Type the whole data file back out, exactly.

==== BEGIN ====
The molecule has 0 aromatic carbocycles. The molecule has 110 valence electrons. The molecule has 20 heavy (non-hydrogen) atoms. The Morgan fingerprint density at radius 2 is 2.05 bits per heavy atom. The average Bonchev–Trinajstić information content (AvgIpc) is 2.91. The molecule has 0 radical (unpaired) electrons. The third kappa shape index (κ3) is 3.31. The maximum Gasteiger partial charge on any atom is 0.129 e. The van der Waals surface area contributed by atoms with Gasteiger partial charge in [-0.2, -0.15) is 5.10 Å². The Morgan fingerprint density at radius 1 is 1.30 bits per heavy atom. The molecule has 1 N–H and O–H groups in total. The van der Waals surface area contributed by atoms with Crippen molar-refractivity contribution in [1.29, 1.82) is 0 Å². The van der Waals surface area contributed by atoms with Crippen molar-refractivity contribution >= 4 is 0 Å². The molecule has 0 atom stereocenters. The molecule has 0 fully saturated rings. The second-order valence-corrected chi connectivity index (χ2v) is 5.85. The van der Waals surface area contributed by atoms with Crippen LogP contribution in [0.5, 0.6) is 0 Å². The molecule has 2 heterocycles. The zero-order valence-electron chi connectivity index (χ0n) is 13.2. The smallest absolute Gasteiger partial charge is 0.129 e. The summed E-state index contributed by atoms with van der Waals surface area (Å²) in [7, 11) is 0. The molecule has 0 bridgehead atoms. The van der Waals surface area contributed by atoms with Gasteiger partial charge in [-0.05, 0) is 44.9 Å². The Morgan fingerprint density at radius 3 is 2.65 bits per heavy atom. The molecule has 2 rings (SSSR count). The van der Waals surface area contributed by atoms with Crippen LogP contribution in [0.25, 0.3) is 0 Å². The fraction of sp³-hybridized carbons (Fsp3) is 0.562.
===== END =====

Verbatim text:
The molecule has 0 aromatic carbocycles. The molecule has 110 valence electrons. The molecule has 20 heavy (non-hydrogen) atoms. The Morgan fingerprint density at radius 2 is 2.05 bits per heavy atom. The average Bonchev–Trinajstić information content (AvgIpc) is 2.91. The molecule has 0 radical (unpaired) electrons. The third kappa shape index (κ3) is 3.31. The maximum Gasteiger partial charge on any atom is 0.129 e. The van der Waals surface area contributed by atoms with Gasteiger partial charge in [-0.2, -0.15) is 5.10 Å². The Morgan fingerprint density at radius 1 is 1.30 bits per heavy atom. The molecule has 1 N–H and O–H groups in total. The van der Waals surface area contributed by atoms with Crippen molar-refractivity contribution in [1.29, 1.82) is 0 Å². The van der Waals surface area contributed by atoms with Crippen molar-refractivity contribution >= 4 is 0 Å². The molecule has 0 atom stereocenters. The molecule has 0 fully saturated rings. The second-order valence-corrected chi connectivity index (χ2v) is 5.85. The van der Waals surface area contributed by atoms with Crippen LogP contribution in [0.5, 0.6) is 0 Å². The molecule has 2 heterocycles. The zero-order valence-electron chi connectivity index (χ0n) is 13.2. The smallest absolute Gasteiger partial charge is 0.129 e. The summed E-state index contributed by atoms with van der Waals surface area (Å²) in [7, 11) is 0. The molecule has 0 bridgehead atoms. The van der Waals surface area contributed by atoms with Gasteiger partial charge in [-0.05, 0) is 44.9 Å². The Morgan fingerprint density at radius 3 is 2.65 bits per heavy atom. The molecule has 2 rings (SSSR count). The van der Waals surface area contributed by atoms with Crippen LogP contribution in [0.25, 0.3) is 0 Å². The fraction of sp³-hybridized carbons (Fsp3) is 0.562.